Sustainability moves taking root

South Island tourism sustainability advocate Megan Williams uses technology to work as much as...
South Island tourism sustainability advocate Megan Williams uses technology to work as much as she can from her base in Wanaka. PHOTOS: KERRIE WATERWORTH

International arrivals to New Zealand are forecast to reach more than five million within five years and more and more of those travellers are likely to make purchases from travel companies based on their sustainable practises.

A year ago Tourism Industry Aotearoa appointed two advocates to encourage tourism operators to sign up to the New Zealand Tourism Sustainability Commitment.

Kerrie Waterworth spoke to South Island advocate Megan Williams.

Q What exactly is the New Zealand Tourism Sustainability Commitment?

It is made up of 14 commitments and eight industry goals and supports the tourism industry and operators to become more sustainable economically and environmentally, and also covers community and visitor sustainability. The tourist authority developed the sustainability commitment in conjunction with an industry panel from all around the country made up of large and small tourist businesses which already had an idea about sustainability. They based the commitment on the United Nations sustainability commitment goals, looked at all the systems around the world, distilled them down and made them fit for purpose here in New Zealand.

TIA launched it in November 2017, the year designated by the United Nations as the International Year of Sustainable Tourism for Development.

Q What sort of companies have signed up?

All sorts, from small fishing guide businesses all the way up to Air New Zealand, a wide variety.

Q Describe some of the changes companies have made since signing up to the TSC?

Te Kakano Aotearoa Trust receives funding from tourist operators wanting to offset their carbon...
Te Kakano Aotearoa Trust receives funding from tourist operators wanting to offset their carbon footprint which goes towards planting days.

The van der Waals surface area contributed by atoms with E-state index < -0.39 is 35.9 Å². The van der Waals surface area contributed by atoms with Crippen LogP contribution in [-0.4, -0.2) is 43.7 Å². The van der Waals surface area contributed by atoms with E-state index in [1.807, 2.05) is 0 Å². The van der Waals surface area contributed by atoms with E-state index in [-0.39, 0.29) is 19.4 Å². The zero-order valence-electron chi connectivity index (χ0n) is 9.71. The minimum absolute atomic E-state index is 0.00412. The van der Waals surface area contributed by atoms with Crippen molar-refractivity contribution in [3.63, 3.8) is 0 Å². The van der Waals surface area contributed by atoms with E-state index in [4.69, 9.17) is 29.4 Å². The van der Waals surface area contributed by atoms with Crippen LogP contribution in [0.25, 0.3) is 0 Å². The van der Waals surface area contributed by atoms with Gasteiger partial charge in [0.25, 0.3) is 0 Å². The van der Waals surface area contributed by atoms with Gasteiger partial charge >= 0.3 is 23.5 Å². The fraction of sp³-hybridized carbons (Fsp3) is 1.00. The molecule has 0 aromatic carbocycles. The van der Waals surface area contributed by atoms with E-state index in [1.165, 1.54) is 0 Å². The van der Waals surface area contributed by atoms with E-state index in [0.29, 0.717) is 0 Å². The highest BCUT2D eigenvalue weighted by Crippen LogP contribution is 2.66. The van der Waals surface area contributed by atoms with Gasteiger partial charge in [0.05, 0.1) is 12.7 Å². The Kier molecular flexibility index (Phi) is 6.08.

Restoring the environment, measuring their carbon use, giving back to the community, it's not prescriptive.

When they sign up they agree to work towards 14 different commitments, but it doesn't mean they need to be doing them all instantly. In fact, over time they can be chipping away at those things.

Teaming up with the Department of Conservation is one way to do it. Eco Wanaka Adventures have been planting trees on Mou Waho Island Reserve on Lake Wanaka for the last 12 years, probably 14 years actually, and we have amazing businesses all around the Wanaka district either doing their own pest trapping programme, tree planting programme or donating money to current programmes. For example, Ridgeline Adventures have been donating to Te Kakano to partly offset some of their carbon emissions. We also have a lot of water-based businesses here in Wanaka who give to a variety of water projects including the Million Metres Streams Love Lake Wanaka because they may not have the time or capacity within their business to do something hands-on. We also have lots of businesses measuring their carbon footprint, trying to bring it down, and offsetting it. That might be as big as an event like Warbirds over Wanaka, which recently donated $20,000 to riparian planting around the district or small businesses investing in buying electric cars because they have identified their vehicle use is their largest carbon emitter.

Tourist operators in Wanaka attending a TIA Tourism Sustainability Commitment seminar conducted...
Tourist operators in Wanaka attending a TIA Tourism Sustainability Commitment seminar conducted by Megan Williams. PHOTO: SUPPLIED
Q How do you find the various tourist companies and businesses?